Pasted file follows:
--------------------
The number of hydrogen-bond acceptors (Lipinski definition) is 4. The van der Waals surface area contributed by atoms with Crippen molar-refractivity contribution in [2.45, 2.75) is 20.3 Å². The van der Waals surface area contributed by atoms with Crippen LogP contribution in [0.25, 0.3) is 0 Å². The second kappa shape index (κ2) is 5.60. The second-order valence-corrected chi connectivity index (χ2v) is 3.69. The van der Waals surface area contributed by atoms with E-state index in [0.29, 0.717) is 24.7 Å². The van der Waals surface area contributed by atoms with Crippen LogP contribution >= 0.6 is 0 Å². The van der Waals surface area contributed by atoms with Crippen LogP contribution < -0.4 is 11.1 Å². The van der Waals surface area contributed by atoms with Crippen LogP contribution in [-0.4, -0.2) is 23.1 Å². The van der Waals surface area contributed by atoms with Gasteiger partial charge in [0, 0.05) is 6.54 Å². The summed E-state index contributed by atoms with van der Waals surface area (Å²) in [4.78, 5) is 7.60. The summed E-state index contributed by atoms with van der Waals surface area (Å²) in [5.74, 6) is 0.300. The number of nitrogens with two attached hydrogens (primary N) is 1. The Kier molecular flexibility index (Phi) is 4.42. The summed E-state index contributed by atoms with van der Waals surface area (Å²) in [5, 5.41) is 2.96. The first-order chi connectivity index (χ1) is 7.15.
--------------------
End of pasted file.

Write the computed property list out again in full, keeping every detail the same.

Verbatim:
The number of hydrogen-bond acceptors (Lipinski definition) is 4. The van der Waals surface area contributed by atoms with Crippen molar-refractivity contribution in [2.45, 2.75) is 20.3 Å². The van der Waals surface area contributed by atoms with Crippen LogP contribution in [0.25, 0.3) is 0 Å². The second kappa shape index (κ2) is 5.60. The second-order valence-corrected chi connectivity index (χ2v) is 3.69. The van der Waals surface area contributed by atoms with E-state index in [0.29, 0.717) is 24.7 Å². The van der Waals surface area contributed by atoms with Crippen LogP contribution >= 0.6 is 0 Å². The van der Waals surface area contributed by atoms with Crippen LogP contribution < -0.4 is 11.1 Å². The van der Waals surface area contributed by atoms with Crippen LogP contribution in [-0.4, -0.2) is 23.1 Å². The van der Waals surface area contributed by atoms with Gasteiger partial charge in [0, 0.05) is 6.54 Å². The summed E-state index contributed by atoms with van der Waals surface area (Å²) in [4.78, 5) is 7.60. The summed E-state index contributed by atoms with van der Waals surface area (Å²) in [5.74, 6) is 0.300. The number of nitrogens with two attached hydrogens (primary N) is 1. The Kier molecular flexibility index (Phi) is 4.42. The summed E-state index contributed by atoms with van der Waals surface area (Å²) in [5, 5.41) is 2.96. The first-order chi connectivity index (χ1) is 7.15.